231. The same dynamic framework of our reflection on the kingdom of God also suggests ways of going further on another TCUC suggestion: that we might be able, together, to describe the church as “sacrament of the kingdom of God,” (111) and, thus, say more, together, about the role of the church in mediating Christ’s salvation. This is because the notion of the kingdom of God requires a more explicit recognition of its relation to the Holy Spirit, and to its eschatological dimension. In TCUC, the Catholic understanding of the church as sacrament is based on two analogies: that between Christ and the church, and that between the church and sacramental rites. It was strongly christological, though not lacking reference to the role of the Spirit. But since the activity of the Spirit is the basis both of the efficacy of the sacraments and of the spread of the reign of God, the perspective of the kingdom and its particular reference to the Spirit allows both Reformed and Catholics to acknowledge, even further, the radical dependence of human beings upon God. This dependence is implied in the description of the church as a sacrament of the kingdom. Also, the distinction we make between the kingdom of God and the church is rooted in an eschatological understanding of the church, which is related to, witnesses to and moves toward its fulfillment in the kingdom. This reflects both the Reformed insistence on the promise of a “not yet” and the Catholic insistence of a gift “already there” (TCUC 122). Here again, our reflection fosters the description of the church as “sacrament of the kingdom of God.”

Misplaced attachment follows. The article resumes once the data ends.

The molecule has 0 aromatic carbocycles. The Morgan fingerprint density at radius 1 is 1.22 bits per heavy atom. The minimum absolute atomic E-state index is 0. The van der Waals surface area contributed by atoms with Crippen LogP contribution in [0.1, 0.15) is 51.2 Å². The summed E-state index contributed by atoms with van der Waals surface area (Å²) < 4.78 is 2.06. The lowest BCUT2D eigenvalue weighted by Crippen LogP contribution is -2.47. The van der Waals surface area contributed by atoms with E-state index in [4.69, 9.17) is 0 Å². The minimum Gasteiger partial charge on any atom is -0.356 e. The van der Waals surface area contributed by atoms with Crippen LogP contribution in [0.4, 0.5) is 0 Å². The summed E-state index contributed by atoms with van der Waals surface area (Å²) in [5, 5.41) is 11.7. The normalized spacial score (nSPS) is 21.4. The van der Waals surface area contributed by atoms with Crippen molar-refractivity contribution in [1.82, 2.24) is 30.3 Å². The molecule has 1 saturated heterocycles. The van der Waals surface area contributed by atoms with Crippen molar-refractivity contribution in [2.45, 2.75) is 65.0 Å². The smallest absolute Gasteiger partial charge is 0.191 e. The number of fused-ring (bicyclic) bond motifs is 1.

232. In regard to common witness, we have taken seriously the dynamics and challenges of particular contexts in which Christians have sought to live the values of the kingdom of God. The experience of Christians in the local settings, as described by the three narratives in chapter II, has underlined some important lessons. The narratives illustrated, for example, the growing significance of ecumenical relations between Reformed and Catholics. As each showed, although Reformed and Catholics began separately to bring kingdom values into the difficult problems faced in their contexts, eventually both moved towards witnessing together. Each illustrated, too, the way the universal expression of the church made an impact on the local church and vice-versa, and the importance of the interrelationship of these two aspects of the church. Furthermore, in light of these narratives, we explored together for the first time in Reformed-Catholic international dialogue factors involved in interpreting Christian experience, that is, the theological dimensions of discerning God’s will for decision making in service to the kingdom of God. These include the role of the Holy Spirit, common sources of discernment, differences between Reformed and Catholics in the use of these sources, different patterns of discernment and the functioning of these patterns in ecumenical collaboration, and the possibilities of common discernment and witness. As ethical and moral issues in our modern world raise challenges for human behaviour, and become more central and intense in ecumenical relations, the insights about discernment gathered here are offered as one contribution to the dialogue on these vital questions that concern all Christians. These insights can assist Reformed and Catholics in their efforts at common witness.